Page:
OTTAWA-GATINEAU, April 4, 2012 — Today, the Canadian Radio-television and Telecommunications Commission (CRTC) released statistical and financial information on Canadian conventional television stations for the broadcast year ended August 31, 2011. Although revenues remained slightly below pre-recession levels, the profitability of private conventional broadcasters improved mainly due to a reduction in overall program expenses.
Revenues for private conventional television stations were nearly identical from 2010 to 2011, increasing slightly from $2.147 billion to $2.153 billion. Broadcasters cut 7.2% from their operating expenses, which resulted in a decrease from $2.05 billion to $1.9 billion.
As a result, profits before interest and taxes (PBIT) improved from $11.5 million to $160.6 million in one year. Including contributions from the Local Programming Improvement Fund, the PBIT margin experienced a similar increase from 0.5% in 2010 to 7.5% in 2011. Both the PBIT and the PBIT margin reached their highest levels since 2005.
Revenues and expenses
Revenues from the sale of local advertising grew by 1.5%, going from $350.1 million in 2010 to $355.3 million in 2011. National advertising revenues, on the other hand, did not change noticeably and came in at $1.5 billion.
Investments in the acquisition and production of programs fell from $1.5 billion in 2010 to $1.4 billion in 2011. Excluding the 2010 Canadian programming expenses related to sports, which reached $141 million including the Winter Olympic Games, private broadcasters spent 4.2% more on Canadian programming in 2011. As such, expenditures rose from $540.2 million in 2010 to $562.9 million in 2011, of which $153 million was paid to independent producers to acquire programming.
Spending on foreign programming also declined by 5.8%, going from $773.9 million in 2010 to $729 million in 2011.
Spending on Canadian programming included $58.3 million for drama series, $71.6 million for general interest programming, $316.9 million for news programs, $15.5 million for long-form documentaries, $39.5 million for other information programs, $33 million for music and variety shows, $0.8 million for sports programming, and $22 million for game shows.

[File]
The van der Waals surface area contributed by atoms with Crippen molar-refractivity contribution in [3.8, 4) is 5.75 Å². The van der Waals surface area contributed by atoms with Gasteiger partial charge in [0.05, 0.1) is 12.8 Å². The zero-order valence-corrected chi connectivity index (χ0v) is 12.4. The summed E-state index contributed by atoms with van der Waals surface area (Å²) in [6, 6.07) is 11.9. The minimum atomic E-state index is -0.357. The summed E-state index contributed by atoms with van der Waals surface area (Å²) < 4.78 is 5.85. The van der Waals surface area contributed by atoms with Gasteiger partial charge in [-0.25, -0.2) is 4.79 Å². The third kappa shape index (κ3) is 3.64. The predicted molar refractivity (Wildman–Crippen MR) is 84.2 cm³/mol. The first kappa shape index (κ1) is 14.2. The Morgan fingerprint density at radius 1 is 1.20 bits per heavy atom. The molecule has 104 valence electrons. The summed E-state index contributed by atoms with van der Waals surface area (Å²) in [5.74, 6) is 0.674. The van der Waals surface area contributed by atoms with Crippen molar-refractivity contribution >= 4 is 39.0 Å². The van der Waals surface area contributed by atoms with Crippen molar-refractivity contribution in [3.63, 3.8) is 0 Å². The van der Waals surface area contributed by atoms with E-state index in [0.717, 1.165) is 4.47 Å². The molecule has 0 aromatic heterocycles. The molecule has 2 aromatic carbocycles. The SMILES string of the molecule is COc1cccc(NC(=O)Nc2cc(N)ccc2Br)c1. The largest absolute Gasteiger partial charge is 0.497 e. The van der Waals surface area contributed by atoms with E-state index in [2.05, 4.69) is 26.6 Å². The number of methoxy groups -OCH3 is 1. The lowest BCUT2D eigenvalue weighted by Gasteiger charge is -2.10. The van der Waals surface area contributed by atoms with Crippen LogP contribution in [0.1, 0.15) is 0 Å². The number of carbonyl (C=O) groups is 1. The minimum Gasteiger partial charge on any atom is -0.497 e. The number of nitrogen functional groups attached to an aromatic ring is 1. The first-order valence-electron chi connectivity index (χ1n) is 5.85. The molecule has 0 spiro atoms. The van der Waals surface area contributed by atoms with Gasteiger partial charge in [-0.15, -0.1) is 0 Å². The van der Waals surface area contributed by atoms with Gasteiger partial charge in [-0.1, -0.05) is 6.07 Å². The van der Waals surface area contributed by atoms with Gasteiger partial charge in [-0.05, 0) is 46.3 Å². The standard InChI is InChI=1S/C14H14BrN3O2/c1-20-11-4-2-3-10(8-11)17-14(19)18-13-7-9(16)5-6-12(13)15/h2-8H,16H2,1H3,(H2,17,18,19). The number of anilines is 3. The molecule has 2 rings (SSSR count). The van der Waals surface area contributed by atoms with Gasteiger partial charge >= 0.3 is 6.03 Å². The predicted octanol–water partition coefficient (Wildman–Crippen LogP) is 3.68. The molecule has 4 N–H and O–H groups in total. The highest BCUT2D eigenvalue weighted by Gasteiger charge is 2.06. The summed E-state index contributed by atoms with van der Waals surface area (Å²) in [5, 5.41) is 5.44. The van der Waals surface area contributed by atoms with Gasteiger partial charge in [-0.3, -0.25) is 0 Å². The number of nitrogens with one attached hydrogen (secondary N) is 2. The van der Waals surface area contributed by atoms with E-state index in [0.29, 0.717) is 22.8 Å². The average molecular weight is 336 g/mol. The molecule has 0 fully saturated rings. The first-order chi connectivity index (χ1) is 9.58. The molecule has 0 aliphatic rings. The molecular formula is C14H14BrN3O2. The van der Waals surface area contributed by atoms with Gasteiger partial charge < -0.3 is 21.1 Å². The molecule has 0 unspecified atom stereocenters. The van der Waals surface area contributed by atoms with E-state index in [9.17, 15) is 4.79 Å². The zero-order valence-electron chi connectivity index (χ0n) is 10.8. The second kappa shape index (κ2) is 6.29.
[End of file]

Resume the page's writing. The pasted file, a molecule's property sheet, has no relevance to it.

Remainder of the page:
In 2011, private conventional broadcasters employed 6,337 people and paid $531.7 million in salaries, whereas the previous year, they had 6,282 employees and paid $511 million in salaries.
Canadian Broadcasting Corporation (CBC)
The CRTC’s report also includes financial and statistical information on the CBC’s French- and English-language conventional television stations. In 2011, the national public broadcaster reported advertising revenues of $369.6 million, which represented a 9.1% increase from revenues of $338.8 million the previous year.
Additionally, the CBC’s programming expenditures totalled $758.5 million, 94% of which was spent on Canadian programs. In 2010, the CBC spent $732.7 million programming, 93.3% of which was devoted to Canadian programs.
Each year, the CRTC compiles financial data on Canadian broadcasting and telecommunications industries to produce a series of reports. Today, the CRTC also published a similar report on broadcasting distribution companies.
Statistical and financial information for radio, specialty, pay and pay-per-view services as well as video-on-demand services will be released in the coming months. Following the publication of these reports, the CRTC will issue its annual Communications Monitoring Report, which provides an overview of the Canadian broadcasting and telecommunications industries.
These annual reports allow interested parties to stay informed about the state of the Canadian communications industry.
The CRTC is an independent public authority that regulates and supervises broadcasting and telecommunications in Canada.
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These documents are available in alternative format upon request.